We never had a set fee for our work. Instead, we did a little glacial profiling. We knew who was desperate. Like the widow Mrs. Stern, who was snowed in and couldn’t get her 1959 station wagon out of the driveway ($15); or poor Mrs. Claster, who, because her husband traveled, was left alone during the blizzard ($10, plus two bucks for the walk); or Dr. Arman, a big-shot doctor, who would pay us pretty much anything we’d stick him for just so he could get his Cadillac to the hospital.
Yes, our pricing structure was downright despicable. Now, 50 years later, I deserve to be taken advantage of. So I’m waiting here at the front door — a door I can’t open. Money in hand.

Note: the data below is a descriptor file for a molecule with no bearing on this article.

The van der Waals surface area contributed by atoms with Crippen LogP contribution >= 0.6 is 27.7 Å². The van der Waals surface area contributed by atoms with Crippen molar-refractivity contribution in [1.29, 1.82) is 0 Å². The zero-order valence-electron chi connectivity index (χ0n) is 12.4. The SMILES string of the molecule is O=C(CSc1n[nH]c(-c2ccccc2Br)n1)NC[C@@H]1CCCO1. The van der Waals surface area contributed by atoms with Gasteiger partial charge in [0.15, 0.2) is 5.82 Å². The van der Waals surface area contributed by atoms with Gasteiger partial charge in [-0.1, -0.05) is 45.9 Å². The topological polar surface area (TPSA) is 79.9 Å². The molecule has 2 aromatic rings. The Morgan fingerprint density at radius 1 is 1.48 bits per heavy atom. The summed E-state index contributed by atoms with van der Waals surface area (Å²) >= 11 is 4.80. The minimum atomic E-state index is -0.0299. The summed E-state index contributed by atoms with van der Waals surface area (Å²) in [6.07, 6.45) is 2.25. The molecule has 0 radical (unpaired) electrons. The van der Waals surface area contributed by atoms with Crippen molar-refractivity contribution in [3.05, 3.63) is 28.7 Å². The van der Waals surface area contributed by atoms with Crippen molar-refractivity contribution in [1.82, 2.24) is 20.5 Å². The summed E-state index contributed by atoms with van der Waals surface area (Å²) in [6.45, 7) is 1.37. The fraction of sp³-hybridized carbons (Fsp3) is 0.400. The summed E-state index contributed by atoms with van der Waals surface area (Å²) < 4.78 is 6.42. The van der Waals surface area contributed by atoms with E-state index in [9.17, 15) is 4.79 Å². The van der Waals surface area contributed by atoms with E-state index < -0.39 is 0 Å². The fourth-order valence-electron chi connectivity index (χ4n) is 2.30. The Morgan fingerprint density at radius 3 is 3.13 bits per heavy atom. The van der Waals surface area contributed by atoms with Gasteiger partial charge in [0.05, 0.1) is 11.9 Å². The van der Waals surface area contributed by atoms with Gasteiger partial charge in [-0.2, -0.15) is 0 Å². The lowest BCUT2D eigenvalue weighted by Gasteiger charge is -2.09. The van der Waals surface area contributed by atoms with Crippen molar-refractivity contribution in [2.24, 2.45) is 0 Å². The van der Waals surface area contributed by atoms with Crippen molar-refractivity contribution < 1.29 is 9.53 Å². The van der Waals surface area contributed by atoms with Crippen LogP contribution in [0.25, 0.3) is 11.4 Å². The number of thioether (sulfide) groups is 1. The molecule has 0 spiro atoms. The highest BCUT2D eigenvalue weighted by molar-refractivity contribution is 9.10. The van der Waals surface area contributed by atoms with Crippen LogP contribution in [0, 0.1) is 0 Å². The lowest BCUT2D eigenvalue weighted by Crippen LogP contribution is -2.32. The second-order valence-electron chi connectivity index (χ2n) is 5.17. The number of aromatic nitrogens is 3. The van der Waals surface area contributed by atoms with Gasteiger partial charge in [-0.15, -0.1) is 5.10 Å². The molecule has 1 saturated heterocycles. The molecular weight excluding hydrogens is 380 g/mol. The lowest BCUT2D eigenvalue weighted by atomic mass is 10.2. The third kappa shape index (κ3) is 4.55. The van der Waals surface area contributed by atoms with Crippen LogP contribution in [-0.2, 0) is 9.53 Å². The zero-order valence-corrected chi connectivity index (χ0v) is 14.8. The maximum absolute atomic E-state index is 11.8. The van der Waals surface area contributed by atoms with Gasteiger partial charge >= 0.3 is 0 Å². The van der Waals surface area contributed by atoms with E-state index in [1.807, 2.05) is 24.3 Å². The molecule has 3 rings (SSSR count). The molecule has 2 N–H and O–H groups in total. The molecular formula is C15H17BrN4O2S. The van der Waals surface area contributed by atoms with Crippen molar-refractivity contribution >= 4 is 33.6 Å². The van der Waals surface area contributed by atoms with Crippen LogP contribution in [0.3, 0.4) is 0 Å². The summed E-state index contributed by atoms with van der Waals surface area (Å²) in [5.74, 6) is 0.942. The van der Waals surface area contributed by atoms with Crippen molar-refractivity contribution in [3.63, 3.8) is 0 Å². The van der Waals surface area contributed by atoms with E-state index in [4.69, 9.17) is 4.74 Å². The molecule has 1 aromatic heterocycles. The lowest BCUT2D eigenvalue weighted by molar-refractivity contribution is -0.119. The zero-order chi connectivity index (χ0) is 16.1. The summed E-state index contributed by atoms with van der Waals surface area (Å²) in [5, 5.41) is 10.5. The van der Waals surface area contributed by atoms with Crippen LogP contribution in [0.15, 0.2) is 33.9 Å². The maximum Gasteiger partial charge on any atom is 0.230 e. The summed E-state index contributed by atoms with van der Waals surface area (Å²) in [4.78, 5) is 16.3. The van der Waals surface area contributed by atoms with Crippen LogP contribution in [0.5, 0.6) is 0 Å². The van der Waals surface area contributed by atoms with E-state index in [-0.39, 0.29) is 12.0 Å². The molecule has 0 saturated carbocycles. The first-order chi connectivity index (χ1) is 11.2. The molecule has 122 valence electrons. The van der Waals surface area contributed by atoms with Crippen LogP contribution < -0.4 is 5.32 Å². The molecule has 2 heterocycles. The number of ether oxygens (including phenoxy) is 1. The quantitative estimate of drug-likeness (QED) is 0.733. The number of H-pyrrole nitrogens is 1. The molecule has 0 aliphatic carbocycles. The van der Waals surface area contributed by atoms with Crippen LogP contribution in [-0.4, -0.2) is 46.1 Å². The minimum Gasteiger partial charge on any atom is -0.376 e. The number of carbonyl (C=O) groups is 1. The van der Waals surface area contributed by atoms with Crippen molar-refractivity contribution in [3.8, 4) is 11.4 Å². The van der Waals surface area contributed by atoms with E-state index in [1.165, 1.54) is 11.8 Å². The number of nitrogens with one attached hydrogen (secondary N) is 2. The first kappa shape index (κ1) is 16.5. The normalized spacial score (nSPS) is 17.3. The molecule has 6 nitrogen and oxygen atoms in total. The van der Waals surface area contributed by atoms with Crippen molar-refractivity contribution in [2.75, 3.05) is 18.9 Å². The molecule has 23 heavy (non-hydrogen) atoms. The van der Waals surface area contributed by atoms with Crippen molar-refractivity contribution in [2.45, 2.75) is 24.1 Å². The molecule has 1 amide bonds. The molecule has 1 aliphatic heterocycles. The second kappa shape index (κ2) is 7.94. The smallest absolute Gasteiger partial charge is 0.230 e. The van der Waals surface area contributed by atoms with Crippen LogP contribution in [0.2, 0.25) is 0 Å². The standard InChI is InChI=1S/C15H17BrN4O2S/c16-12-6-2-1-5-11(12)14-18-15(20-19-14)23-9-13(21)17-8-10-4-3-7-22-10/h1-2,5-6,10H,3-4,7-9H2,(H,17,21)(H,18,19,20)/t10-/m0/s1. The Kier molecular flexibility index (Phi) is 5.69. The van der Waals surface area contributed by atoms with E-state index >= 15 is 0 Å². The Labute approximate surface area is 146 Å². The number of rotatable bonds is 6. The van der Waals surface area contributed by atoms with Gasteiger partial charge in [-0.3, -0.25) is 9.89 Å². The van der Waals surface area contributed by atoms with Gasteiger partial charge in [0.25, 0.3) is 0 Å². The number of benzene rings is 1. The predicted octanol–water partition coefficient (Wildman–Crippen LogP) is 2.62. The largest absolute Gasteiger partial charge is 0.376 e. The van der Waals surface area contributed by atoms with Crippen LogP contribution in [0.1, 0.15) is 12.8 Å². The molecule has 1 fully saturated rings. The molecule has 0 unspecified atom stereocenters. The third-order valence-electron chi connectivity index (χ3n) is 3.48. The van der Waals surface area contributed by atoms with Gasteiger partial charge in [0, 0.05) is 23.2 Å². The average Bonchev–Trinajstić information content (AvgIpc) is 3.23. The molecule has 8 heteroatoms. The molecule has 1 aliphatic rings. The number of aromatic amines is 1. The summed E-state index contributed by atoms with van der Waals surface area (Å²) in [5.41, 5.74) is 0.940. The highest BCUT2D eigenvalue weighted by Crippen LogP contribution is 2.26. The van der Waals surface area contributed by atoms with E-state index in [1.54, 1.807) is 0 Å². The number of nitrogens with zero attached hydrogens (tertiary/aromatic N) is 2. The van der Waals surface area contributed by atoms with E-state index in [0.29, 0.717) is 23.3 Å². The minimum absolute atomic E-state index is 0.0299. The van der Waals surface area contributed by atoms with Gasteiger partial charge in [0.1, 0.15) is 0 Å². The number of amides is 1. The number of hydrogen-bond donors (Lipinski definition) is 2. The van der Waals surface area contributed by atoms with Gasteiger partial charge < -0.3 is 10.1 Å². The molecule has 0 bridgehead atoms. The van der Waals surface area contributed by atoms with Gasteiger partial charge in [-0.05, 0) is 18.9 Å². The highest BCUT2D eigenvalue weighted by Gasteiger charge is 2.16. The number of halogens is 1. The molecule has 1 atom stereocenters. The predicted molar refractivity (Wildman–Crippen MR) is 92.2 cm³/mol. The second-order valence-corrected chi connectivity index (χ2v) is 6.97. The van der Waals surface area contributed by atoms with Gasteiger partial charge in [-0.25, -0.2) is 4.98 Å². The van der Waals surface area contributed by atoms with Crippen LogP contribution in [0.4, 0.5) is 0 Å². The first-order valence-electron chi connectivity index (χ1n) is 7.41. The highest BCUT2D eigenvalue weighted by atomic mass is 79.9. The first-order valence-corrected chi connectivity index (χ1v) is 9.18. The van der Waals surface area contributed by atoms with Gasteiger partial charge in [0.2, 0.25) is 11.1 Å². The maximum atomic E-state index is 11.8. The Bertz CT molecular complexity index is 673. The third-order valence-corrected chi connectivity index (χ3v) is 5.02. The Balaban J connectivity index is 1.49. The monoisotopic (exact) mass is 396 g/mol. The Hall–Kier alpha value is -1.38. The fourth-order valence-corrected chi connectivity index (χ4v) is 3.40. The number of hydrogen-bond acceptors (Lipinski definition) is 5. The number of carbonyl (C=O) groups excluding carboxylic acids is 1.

I yearn for those days when I had the muscle and the heart (and the heart muscle) to shovel a driveway after a snowstorm. Now, I am dependent on young men and women who don’t want to make an extra buck and who are, instead, holed up in their rooms with a video game.
Of course, it is possible a small band of young entrepreneurs did come by our house while my wife and I were huddled inside.
Dick Wolfsie is an on-air personality at WISH-TV Channel 8 and weekly contributor to the Kokomo Tribune.